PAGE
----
Henri “Papillon” Charrière (Charlie Hunnam) is a safe-cracker in Paris. After stealing some jewels from a local gangster, Papi – Henri’s nickname due to his butterfly tattoo – is framed for murder and sentenced to life in a penal colony in French Guiana known as Devil’s Island. Traveling across the ocean on a prisoner ship, Papi learns just how violent his fellow convicts are. Papi meets Louis Dega (Rami Malek), a currency forger, who fears for his life. Papi agrees to protect Dega from the other inmates and, in exchange, Dega agrees to finance Papi’s escape from prison.

When they reach Devil’s Island, the inmates are introduced to Warden Barrot (Yorick van Wageningen), the ruthless head of the prison. Barrot explains the rules to the inmates – the first escape attempt, should you survive, will get you 2 years in solitary; the second attempt earns 5 years; if you commit murder, you will be publicly executed in the prison’s guillotine. During their days of hard labor, Papi and Dega immediately begin planning their escape. Teaming up with Celier (Roland Møller) and Maturett (Joel Basman), two other prisoners, the group sets their plan in motion.

Based on the memoirs of Henri Charrière, Papillon tells the true story of a draconian prison system run by a warden and guards whose powers have no checks in place.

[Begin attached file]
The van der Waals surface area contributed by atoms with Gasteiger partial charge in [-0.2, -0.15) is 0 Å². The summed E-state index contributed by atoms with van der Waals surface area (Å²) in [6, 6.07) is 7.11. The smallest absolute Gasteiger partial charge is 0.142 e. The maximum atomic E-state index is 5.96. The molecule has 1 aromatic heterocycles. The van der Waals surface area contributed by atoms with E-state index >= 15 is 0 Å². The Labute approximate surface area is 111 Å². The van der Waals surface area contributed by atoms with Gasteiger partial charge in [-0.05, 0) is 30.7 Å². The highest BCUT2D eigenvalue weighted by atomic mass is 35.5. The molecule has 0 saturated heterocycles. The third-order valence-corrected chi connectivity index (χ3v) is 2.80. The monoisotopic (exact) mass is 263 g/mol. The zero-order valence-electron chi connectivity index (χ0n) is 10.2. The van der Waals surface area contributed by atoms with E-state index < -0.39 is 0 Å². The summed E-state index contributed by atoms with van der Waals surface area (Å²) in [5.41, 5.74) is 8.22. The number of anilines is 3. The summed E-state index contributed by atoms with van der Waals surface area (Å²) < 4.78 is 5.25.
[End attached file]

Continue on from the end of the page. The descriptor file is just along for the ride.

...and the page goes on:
Starring as the titular Papillon, Charlie Hunnam does an excellent job in the film. Motivated only by the hope of returning home, Papi finds the will to survive anything thrown at him. Hunnam portrays this perseverance and sheer determination in every aspect. He committed to the role physically as well, starting off with a chiseled physique which then withers away to almost nothing. Hunnam lost nearly 40 pounds during the course of filming. Rami Malek fills the part of the meek forger almost perfectly. His smaller stature and timidness in the role accentuates why he is desperate for protection. While I can’t complain about the acting, I only wish he didn’t mumble quite so much, making it difficult to determine what he was saying at times. Aside from Yorick van Wageningen’s warden, Roland Møller and Joel Basman, who perform well, the rest of the cast are primarily prisoners and guards who could have been played by anyone, though those in the roles are adequate.

It’s difficult to watch Papillon without seeing echoes of The Shawshank Redemption throughout the film. Both Charrière and Shawshank‘s Andy Dufresne are framed for murder and sentenced to life in prison. Those prisons are run by heartless wardens and guards who regularly abuse inmates. The escapes in both films are carried out during a storm. While Shawshank is an excellent film, what sets Papillon apart is that it is based on a real inmate in a real prison. The conditions Charrière had to endure are almost unimaginable.

Telling the harrowing tale of a falsely imprisoned inmate looking to go home, Papillon explores the almost incredible extent to which people will go, given hope. It is an impelling story that you almost have to see to believe. The fact that it is based on a true story just makes it even more unthinkable. Solid performances and cinematography elevate the movie. Catch it in the theater if you can. If not, rent it when you can.

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